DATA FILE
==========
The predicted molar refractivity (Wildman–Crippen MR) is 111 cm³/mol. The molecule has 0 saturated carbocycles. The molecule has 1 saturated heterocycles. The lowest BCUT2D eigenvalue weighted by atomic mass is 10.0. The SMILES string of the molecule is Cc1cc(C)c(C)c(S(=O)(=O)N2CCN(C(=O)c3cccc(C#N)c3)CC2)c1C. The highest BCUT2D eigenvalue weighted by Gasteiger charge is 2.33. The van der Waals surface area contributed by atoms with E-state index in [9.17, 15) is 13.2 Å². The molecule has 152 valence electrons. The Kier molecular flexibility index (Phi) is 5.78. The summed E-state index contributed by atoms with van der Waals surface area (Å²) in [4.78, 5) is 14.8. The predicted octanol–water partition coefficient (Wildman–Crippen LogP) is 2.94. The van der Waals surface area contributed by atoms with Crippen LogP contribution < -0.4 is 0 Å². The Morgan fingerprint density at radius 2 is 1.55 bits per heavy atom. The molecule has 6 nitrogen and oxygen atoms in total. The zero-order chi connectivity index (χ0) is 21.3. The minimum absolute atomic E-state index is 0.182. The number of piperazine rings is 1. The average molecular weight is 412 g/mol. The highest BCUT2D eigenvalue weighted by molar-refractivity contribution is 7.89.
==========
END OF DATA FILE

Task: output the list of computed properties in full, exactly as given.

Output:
The predicted molar refractivity (Wildman–Crippen MR) is 111 cm³/mol. The molecule has 0 saturated carbocycles. The molecule has 1 saturated heterocycles. The lowest BCUT2D eigenvalue weighted by atomic mass is 10.0. The SMILES string of the molecule is Cc1cc(C)c(C)c(S(=O)(=O)N2CCN(C(=O)c3cccc(C#N)c3)CC2)c1C. The highest BCUT2D eigenvalue weighted by Gasteiger charge is 2.33. The van der Waals surface area contributed by atoms with E-state index in [9.17, 15) is 13.2 Å². The molecule has 152 valence electrons. The Kier molecular flexibility index (Phi) is 5.78. The summed E-state index contributed by atoms with van der Waals surface area (Å²) in [4.78, 5) is 14.8. The predicted octanol–water partition coefficient (Wildman–Crippen LogP) is 2.94. The van der Waals surface area contributed by atoms with Crippen LogP contribution < -0.4 is 0 Å². The Morgan fingerprint density at radius 2 is 1.55 bits per heavy atom. The molecule has 6 nitrogen and oxygen atoms in total. The zero-order chi connectivity index (χ0) is 21.3. The minimum absolute atomic E-state index is 0.182. The number of piperazine rings is 1. The average molecular weight is 412 g/mol. The highest BCUT2D eigenvalue weighted by molar-refractivity contribution is 7.89.